Archive for john sloan

Fall Work, Ashcan, 5k, and Sandra Bland

Posted in real life with tags , , , , , , , , , , , , on October 9, 2017 by sethdellinger

1.

Winter is coming and I hate winter.  But I am coming around a little more to the idea of liking fall.  For most of my life, I’ve been staunchly against fall, citing the fact that it is a sad harbinger of winter, and the end of summer, and the season where everything dies.  But the past few years I’ve started to feel I’ve just been repeating what I’ve always said, instead of being honest about my changing views.  Fall is kind of nice.  I like wearing longer pants and hoodies.  I like crunchy yellow leaves.  So yeah, another example of allowing myself to evolve here.  Granted not on any sort of major topic, but I wanted to make it public: sure, I like fall.

2.

Work is going terrific!!! I am back to working in Harrisburg and no longer doing my crazy commute.  I work (approximately) 8am-4pm Monday-Friday.  I’m having a blast!  I’ll have a more detailed password-protected blog about it within the next week, but I wanted to give that quick update.

3.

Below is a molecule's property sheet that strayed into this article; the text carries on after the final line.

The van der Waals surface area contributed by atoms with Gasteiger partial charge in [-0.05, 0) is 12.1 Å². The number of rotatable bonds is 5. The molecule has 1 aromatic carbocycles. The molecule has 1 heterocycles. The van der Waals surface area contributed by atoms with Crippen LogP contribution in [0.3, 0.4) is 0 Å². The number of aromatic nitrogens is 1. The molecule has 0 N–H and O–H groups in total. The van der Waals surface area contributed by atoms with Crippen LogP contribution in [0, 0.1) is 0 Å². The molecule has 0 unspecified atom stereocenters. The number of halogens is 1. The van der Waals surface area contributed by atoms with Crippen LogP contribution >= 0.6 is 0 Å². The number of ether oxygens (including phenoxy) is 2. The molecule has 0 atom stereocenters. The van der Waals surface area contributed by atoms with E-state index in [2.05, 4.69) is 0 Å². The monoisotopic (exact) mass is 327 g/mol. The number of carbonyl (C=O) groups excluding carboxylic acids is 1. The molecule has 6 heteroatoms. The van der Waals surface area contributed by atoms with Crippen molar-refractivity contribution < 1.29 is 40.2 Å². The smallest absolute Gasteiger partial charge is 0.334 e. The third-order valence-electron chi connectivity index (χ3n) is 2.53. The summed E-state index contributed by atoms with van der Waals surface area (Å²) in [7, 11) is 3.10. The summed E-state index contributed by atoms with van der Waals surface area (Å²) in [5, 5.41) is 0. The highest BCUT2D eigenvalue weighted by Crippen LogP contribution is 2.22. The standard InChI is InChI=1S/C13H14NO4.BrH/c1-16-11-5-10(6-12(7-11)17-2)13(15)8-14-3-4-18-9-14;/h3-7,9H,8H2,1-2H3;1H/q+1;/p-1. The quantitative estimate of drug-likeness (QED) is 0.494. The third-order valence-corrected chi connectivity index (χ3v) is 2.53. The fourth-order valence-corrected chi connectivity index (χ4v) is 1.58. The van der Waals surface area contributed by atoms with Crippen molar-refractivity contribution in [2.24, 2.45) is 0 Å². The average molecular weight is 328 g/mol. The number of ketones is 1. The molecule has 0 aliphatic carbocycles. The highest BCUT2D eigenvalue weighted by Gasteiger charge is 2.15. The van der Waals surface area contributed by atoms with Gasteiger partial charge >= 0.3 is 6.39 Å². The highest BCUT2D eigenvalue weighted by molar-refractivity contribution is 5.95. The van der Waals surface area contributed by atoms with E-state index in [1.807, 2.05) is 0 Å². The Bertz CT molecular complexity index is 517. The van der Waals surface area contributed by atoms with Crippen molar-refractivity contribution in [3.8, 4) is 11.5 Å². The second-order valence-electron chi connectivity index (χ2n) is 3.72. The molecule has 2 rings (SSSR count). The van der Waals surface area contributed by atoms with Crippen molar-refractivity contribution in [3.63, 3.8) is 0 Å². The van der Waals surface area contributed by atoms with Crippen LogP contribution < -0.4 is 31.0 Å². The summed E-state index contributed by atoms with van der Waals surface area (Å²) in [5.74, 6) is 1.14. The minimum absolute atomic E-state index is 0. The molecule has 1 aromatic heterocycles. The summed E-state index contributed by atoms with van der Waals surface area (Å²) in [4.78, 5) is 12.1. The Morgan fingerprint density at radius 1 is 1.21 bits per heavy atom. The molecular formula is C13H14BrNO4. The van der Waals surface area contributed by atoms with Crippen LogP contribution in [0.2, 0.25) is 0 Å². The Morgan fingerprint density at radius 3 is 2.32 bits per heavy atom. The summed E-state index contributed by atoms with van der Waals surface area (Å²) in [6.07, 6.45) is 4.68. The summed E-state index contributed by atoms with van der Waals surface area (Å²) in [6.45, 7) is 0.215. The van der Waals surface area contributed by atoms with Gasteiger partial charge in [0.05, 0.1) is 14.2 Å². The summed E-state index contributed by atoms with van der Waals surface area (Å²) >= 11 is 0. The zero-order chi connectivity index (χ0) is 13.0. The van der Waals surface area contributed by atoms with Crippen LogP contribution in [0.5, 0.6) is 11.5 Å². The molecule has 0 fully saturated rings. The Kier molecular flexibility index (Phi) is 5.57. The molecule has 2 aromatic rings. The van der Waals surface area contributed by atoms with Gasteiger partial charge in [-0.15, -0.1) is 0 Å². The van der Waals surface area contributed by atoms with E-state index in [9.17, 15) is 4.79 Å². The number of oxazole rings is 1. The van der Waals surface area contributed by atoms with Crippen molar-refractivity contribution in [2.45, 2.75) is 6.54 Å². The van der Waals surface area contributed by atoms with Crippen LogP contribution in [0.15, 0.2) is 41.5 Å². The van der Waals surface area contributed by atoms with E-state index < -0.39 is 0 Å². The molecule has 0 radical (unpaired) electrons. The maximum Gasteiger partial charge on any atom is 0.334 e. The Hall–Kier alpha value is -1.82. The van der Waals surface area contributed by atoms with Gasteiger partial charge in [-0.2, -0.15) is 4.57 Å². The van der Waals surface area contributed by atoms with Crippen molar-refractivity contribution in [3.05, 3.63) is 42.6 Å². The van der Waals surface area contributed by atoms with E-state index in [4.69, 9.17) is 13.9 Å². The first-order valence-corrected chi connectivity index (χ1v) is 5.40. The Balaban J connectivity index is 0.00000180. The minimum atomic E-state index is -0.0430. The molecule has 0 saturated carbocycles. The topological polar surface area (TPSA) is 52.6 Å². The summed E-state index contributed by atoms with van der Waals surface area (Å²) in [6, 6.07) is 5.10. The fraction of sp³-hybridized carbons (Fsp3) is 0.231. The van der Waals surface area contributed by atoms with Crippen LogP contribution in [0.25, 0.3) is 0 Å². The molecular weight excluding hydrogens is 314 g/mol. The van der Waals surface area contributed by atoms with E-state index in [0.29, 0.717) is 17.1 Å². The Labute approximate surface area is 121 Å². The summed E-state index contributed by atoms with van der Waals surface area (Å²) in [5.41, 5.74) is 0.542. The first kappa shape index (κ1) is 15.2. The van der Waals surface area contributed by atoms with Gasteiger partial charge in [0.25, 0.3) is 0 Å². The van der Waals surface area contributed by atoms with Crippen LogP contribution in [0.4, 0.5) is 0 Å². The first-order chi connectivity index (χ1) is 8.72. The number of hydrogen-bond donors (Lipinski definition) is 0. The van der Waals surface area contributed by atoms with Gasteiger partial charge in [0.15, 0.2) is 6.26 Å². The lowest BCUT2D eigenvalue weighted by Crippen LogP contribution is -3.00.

My favorite painting of all time is John Sloan’s “Sixth Avenue and Thirtieth Street”.  The reasons are many.  First, Sloan is my favorite painter overall: his pioneering “ashcan” style–which denotes his muted color pallet, a brush technique that was representational but bordered on abstract, and choice of subject matter–speaks to me and to my view of the world.  This painting in particular (which I’ve included below) hits me on a gut level.  The titular streets are in the “tenderloin” district of New York City, which is another way of saying the poor or “slum” area.  In this work, Sloan chooses to show us this area in broad daylight at a busy intersection.  We are looking at a corner business that is perhaps of some disrepute–a brothel or perhaps a burlesque theater?  There are some finely dressed folks around, but they are not the same kind you’d find down by Central Park.  The focus of the scene is on a woman in distress; she is in nightclothes and carries a pail, is obviously upset.  Most scholars of this painting suggest this woman is drunk and is emotional.  The passersby–especially the two finely-clad young women nearby who could not be more different than the drunk woman–look on with judgement and perhaps even amusement, but no one in the scene seems to have empathy or concern for this woman.